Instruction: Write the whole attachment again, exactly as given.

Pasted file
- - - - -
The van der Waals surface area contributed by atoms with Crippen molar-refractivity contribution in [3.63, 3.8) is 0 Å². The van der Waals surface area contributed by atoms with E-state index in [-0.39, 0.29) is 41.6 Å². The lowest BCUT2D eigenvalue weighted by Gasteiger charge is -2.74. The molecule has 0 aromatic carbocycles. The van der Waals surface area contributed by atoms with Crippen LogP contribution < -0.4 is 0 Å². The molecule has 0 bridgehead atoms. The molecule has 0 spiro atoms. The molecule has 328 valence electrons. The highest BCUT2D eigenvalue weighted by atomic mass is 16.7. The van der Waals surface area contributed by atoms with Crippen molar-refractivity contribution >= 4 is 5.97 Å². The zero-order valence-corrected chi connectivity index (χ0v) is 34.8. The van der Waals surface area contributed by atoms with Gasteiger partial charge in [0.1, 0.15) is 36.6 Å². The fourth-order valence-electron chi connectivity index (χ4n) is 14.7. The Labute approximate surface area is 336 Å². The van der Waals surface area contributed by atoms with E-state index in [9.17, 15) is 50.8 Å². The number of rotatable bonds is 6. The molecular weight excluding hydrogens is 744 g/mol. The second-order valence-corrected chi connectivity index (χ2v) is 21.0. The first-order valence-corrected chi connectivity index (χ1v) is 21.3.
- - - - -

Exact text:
The van der Waals surface area contributed by atoms with Crippen molar-refractivity contribution in [3.63, 3.8) is 0 Å². The van der Waals surface area contributed by atoms with E-state index in [-0.39, 0.29) is 41.6 Å². The lowest BCUT2D eigenvalue weighted by Gasteiger charge is -2.74. The molecule has 0 aromatic carbocycles. The van der Waals surface area contributed by atoms with Crippen LogP contribution < -0.4 is 0 Å². The molecule has 0 bridgehead atoms. The molecule has 0 spiro atoms. The molecule has 328 valence electrons. The highest BCUT2D eigenvalue weighted by atomic mass is 16.7. The van der Waals surface area contributed by atoms with Crippen molar-refractivity contribution >= 4 is 5.97 Å². The zero-order valence-corrected chi connectivity index (χ0v) is 34.8. The van der Waals surface area contributed by atoms with Gasteiger partial charge in [0.1, 0.15) is 36.6 Å². The fourth-order valence-electron chi connectivity index (χ4n) is 14.7. The Labute approximate surface area is 336 Å². The van der Waals surface area contributed by atoms with E-state index in [9.17, 15) is 50.8 Å². The number of rotatable bonds is 6. The molecular weight excluding hydrogens is 744 g/mol. The second-order valence-corrected chi connectivity index (χ2v) is 21.0. The first-order valence-corrected chi connectivity index (χ1v) is 21.3.